A Tale of the Three *ishings: Part 3 – What is Vishing?

Over the past two decades, the security industry has made significant strides in using technology to secure technological assets. However, the human factor in cybersecurity often remains overlooked. Consequently, cyber attackers have shifted their focus from targeting technology to targeting people. Among the various methods they employ, the three most common are phishing, smishing, and vishing. This blog series delves into these methods, the tactics and techniques used by cyber attackers, and how you can protect yourself.

 

What is Vishing?

Vishing, short for voice phishing, involves cyber criminals making phone calls to deceive individuals. Unlike phishing, which uses emails, vishing relies on phone calls or voicemail messages to trick people into revealing sensitive information, such as passwords or credit card details.

The rise in random voicemails and phone calls asking for passwords or payments is due to the difficulty organizations face in securing personal mobile devices. Security teams often lack the visibility and control over personal phones that they have over workstations, making mobile devices a vulnerable target.

Vishing attacks are challenging to identify and filter. As a result, when a cyber attacker calls a potential victim, the call is more likely to reach its target. Over the phone, attackers can create a sense of urgency and trust that is harder to achieve through email or text, making these attacks more effective and profitable.

 

Common Vishing Attacks

Vishing attacks come in various forms, but here are the most prevalent types:

1. Tech Support Calls Cyber attackers impersonate IT support, calling individuals and requesting their passwords to “reset” accounts. These attackers sound convincing and aim to manipulate victims into divulging sensitive information.

2. Government Agency Calls Attackers pose as government officials, claiming that the victim owes taxes and must pay immediately to avoid jail time. Their goal is to obtain credit card details and money.

3. Tech Support Callbacks Instead of making the initial call, attackers trick victims into calling them. This approach bypasses phone call filters and builds inherent trust, increasing the likelihood of success. They may send texts or emails prompting the victim to call a provided number, leading to the theft of information like PayPal passwords.

4. Automated Calls Automated calls, or robocalls, deliver messages about expired warranties, approved refunds, undelivered packages, or suspicious charges. These broad attacks target millions, akin to generic phishing emails.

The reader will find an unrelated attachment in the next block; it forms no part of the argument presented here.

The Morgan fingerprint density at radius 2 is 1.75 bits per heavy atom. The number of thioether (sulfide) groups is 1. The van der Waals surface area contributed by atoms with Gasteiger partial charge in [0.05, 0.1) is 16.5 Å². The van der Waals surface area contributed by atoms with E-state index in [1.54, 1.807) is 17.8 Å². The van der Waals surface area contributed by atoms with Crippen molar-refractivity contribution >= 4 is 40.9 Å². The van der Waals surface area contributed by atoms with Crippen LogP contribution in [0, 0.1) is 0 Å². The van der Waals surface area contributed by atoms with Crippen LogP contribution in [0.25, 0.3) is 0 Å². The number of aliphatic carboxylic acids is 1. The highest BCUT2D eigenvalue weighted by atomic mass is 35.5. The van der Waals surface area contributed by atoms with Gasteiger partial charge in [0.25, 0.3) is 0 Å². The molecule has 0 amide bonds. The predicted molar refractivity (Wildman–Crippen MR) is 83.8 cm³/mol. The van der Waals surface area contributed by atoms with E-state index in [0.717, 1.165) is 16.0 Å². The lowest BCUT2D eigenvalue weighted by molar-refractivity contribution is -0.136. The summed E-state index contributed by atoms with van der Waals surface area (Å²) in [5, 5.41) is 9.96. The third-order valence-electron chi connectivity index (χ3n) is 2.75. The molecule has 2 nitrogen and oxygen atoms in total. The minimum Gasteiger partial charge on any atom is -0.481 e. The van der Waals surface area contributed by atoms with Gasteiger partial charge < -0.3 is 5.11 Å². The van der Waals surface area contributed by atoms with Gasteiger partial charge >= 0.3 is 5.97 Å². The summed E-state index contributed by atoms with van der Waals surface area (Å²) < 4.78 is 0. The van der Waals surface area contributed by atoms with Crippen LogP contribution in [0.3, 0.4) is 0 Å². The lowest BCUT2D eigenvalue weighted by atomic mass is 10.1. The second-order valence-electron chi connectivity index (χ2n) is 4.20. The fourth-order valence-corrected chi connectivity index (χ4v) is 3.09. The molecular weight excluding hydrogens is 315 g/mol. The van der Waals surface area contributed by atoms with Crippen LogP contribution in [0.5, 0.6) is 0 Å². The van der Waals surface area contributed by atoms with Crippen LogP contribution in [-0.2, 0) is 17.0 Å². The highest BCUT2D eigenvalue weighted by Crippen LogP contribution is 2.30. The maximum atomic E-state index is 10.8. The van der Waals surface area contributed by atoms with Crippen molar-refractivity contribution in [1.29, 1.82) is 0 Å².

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Protecting Against Vishing Attacks

Despite the focus on phishing in many security training programs, voice-based vishing attacks require equal attention. Employees well-versed in email-based threats might overlook voice-based ones. Rather than detailing every vishing tactic, training should emphasize recognizing common indicators of vishing attacks, applicable to both vishing and other phishing methods.

 

Key Indicators of Vishing Attacks:

  • Urgency: Calls that create a sense of urgency, pressuring victims to act quickly and make mistakes. For instance, the government will never call about overdue taxes; they send official documents by mail.
  • Pressure: Calls that pressure individuals to bypass company policies, such as someone pretending to be IT support demanding a password.
  • Curiosity: Calls that pique curiosity or sound too good to be true, like messages about undelivered packages or unexpected refunds.
  • Tone: Calls that sound off, with the caller’s words or tone not matching those of a genuine coworker or friend.

Vishing is becoming a favored attack method due to its simplicity and effectiveness. By educating your workforce about vishing and its common indicators, you can significantly reduce the risk of falling victim to such attacks.

 

Source: https://www.sans.org/blog/a-tale-of-the-three-ishings-part-3-what-is-vishing/

 

About DT Asia

DT Asia began in 2007 with a clear mission to build the market entry for various pioneering IT security solutions from the US, Europe and Israel.

Today, DT Asia is a regional, value-added distributor of cybersecurity solutions providing cutting-edge technologies to key government organisations and top private sector clients including global banks and Fortune 500 companies. We have offices and partners around the Asia Pacific to better understand the markets and deliver localised solutions.



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